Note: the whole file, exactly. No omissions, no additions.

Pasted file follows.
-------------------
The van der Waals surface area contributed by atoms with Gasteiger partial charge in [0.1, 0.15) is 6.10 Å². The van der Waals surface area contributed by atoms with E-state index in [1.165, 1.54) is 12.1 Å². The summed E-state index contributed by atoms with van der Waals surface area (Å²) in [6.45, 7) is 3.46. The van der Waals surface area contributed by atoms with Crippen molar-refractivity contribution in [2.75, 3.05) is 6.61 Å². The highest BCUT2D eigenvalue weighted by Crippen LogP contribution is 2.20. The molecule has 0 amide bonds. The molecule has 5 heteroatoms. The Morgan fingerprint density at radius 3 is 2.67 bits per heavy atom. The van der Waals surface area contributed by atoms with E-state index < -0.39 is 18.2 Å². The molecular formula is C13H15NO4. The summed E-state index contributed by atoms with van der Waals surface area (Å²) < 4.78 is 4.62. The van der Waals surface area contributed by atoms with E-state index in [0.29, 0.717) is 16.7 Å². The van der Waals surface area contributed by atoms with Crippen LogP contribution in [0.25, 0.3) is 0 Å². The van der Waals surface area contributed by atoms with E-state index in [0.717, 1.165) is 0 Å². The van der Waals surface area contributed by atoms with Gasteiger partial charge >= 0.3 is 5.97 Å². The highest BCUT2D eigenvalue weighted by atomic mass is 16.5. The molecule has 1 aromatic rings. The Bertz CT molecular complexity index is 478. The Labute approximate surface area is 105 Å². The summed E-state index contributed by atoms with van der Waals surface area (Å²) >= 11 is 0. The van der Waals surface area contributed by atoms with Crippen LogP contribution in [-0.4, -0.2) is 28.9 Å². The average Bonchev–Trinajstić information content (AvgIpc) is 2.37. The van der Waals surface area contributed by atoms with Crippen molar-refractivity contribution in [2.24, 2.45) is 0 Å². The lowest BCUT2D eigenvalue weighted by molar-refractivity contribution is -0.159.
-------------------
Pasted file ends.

The van der Waals surface area contributed by atoms with Gasteiger partial charge in [0.1, 0.15) is 6.10 Å². The van der Waals surface area contributed by atoms with E-state index in [1.165, 1.54) is 12.1 Å². The summed E-state index contributed by atoms with van der Waals surface area (Å²) in [6.45, 7) is 3.46. The van der Waals surface area contributed by atoms with Crippen molar-refractivity contribution in [2.75, 3.05) is 6.61 Å². The highest BCUT2D eigenvalue weighted by Crippen LogP contribution is 2.20. The molecule has 0 amide bonds. The molecule has 5 heteroatoms. The Morgan fingerprint density at radius 3 is 2.67 bits per heavy atom. The van der Waals surface area contributed by atoms with E-state index < -0.39 is 18.2 Å². The molecular formula is C13H15NO4. The summed E-state index contributed by atoms with van der Waals surface area (Å²) < 4.78 is 4.62. The van der Waals surface area contributed by atoms with E-state index in [0.29, 0.717) is 16.7 Å². The van der Waals surface area contributed by atoms with Crippen LogP contribution in [0.25, 0.3) is 0 Å². The van der Waals surface area contributed by atoms with E-state index in [0.717, 1.165) is 0 Å². The van der Waals surface area contributed by atoms with Gasteiger partial charge >= 0.3 is 5.97 Å². The highest BCUT2D eigenvalue weighted by atomic mass is 16.5. The molecule has 1 aromatic rings. The Bertz CT molecular complexity index is 478. The Labute approximate surface area is 105 Å². The summed E-state index contributed by atoms with van der Waals surface area (Å²) >= 11 is 0. The van der Waals surface area contributed by atoms with Crippen LogP contribution in [-0.4, -0.2) is 28.9 Å². The average Bonchev–Trinajstić information content (AvgIpc) is 2.37. The van der Waals surface area contributed by atoms with Crippen molar-refractivity contribution in [2.24, 2.45) is 0 Å². The lowest BCUT2D eigenvalue weighted by molar-refractivity contribution is -0.159.